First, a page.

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Sowell Said It, I Agree

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Greg Mankiw has a great quote from a Thomas Sowell piece for Real Clear Politics in which he comments on the pandering to voters which is happening in the Presidential race and Congress (emphasis mine):

Some people think that the reason the public misunderstands so many issues is that these issues are too “complex” for most voters. But is that really so?

With all the commotion in the media and in politics about the high price of gasoline, is there really some terribly complex explanation?

Is there anything complex about the fact that with two countries– India and China– having rapid economic growth, and with combined populations 8 times that of the United States, they are creating an increased demand for the world’s oil supply?

The problem is not that supply and demand is such a complex explanation. The problem is that supply and demand is not an emotionally satisfying explanation. For that, you need melodrama, heroes and villains.

It is clear that many people prefer to blame President Bush. Others prefer to blame the oil companies, who have long been the favorite villains of the left.

Politicians understand that. Numerous times they have summoned the heads of oil companies before Congressional committees to be denounced on nationwide television for “greed,” with the politicians calling for a federal investigation to “get to the bottom of this!”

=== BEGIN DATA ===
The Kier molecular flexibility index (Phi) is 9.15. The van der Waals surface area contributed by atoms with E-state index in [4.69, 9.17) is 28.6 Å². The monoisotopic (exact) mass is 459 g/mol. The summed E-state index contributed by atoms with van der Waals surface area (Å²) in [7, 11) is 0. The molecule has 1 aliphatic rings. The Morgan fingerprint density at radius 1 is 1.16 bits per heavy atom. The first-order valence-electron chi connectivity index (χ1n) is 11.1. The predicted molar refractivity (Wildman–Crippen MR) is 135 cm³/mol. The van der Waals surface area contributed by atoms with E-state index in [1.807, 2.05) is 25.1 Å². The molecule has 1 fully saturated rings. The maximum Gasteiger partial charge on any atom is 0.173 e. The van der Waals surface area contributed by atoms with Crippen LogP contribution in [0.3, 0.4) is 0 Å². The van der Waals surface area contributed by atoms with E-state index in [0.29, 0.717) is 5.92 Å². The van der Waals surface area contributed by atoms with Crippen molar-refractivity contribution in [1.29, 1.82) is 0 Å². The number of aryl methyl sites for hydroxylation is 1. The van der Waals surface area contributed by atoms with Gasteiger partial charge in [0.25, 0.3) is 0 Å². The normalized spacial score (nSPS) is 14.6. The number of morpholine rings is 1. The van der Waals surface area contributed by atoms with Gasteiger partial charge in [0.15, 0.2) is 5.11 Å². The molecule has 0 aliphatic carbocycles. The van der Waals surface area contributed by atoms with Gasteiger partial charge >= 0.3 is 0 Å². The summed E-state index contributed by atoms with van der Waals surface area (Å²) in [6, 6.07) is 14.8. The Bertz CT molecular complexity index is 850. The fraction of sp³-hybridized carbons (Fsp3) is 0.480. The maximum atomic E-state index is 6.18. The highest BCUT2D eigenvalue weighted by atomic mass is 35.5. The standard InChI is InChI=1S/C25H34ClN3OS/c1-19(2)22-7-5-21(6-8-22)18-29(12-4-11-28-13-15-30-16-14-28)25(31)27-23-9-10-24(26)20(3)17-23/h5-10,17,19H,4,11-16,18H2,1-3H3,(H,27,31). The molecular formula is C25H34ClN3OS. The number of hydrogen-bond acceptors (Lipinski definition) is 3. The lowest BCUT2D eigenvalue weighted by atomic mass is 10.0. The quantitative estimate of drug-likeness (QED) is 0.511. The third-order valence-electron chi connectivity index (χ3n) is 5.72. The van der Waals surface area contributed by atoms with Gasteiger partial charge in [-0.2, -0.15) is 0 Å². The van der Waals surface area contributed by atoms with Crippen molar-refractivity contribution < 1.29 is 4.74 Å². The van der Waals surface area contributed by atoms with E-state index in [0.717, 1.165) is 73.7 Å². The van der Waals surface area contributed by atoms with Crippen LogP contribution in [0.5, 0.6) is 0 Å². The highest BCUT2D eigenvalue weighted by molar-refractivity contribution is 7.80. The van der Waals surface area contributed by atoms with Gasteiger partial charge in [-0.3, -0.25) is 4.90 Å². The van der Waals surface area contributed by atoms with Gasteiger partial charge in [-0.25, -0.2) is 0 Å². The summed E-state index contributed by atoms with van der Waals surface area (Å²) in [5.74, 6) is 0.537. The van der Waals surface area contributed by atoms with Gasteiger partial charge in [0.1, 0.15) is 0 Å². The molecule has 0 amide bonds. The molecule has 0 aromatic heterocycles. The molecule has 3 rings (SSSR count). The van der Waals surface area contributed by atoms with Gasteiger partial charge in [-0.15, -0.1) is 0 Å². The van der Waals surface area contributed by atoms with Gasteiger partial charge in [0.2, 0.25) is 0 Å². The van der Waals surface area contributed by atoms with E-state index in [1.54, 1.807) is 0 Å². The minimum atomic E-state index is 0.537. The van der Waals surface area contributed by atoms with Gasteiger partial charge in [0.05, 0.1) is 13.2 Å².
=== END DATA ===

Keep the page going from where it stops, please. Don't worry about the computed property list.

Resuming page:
Now that is emotionally satisfying, which is the whole point. By the time yet another federal investigation is completed– and turns up nothing to substantiate the villainy that is supposed to be the reason for high gasoline prices– most people’s attention will have turned to something else.

[…]

If you want cheering crowds, don’t bother to study economics. It will only hold you back. Tell people what they want to hear– and they don’t want to hear about supply and demand.

No, supply and demand is not too “complex.” It is just not very emotionally satisfying.

Read the whole thing. This is very central to a number of arguments conservatives use on a regular basis, but it is an inherent problem with our system. Not surprisingly, the politicians are motivated to pander to certain groups so they can maintain their office and their electoral support.

The conservatives’ issue lies in whether some control or ethical framework should be employed to avoid this in the interest of a move benevolent leadership. A few things are for certain: the pandering in election years is becoming disruptingly overt, and is one of the least appealing aspects of our democratic system of government.

See Sowell’s part 2 here.

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Written by walonline

May 14, 2008 at 3:18 pm

Posted in Economics, Politics

Tagged with , ,

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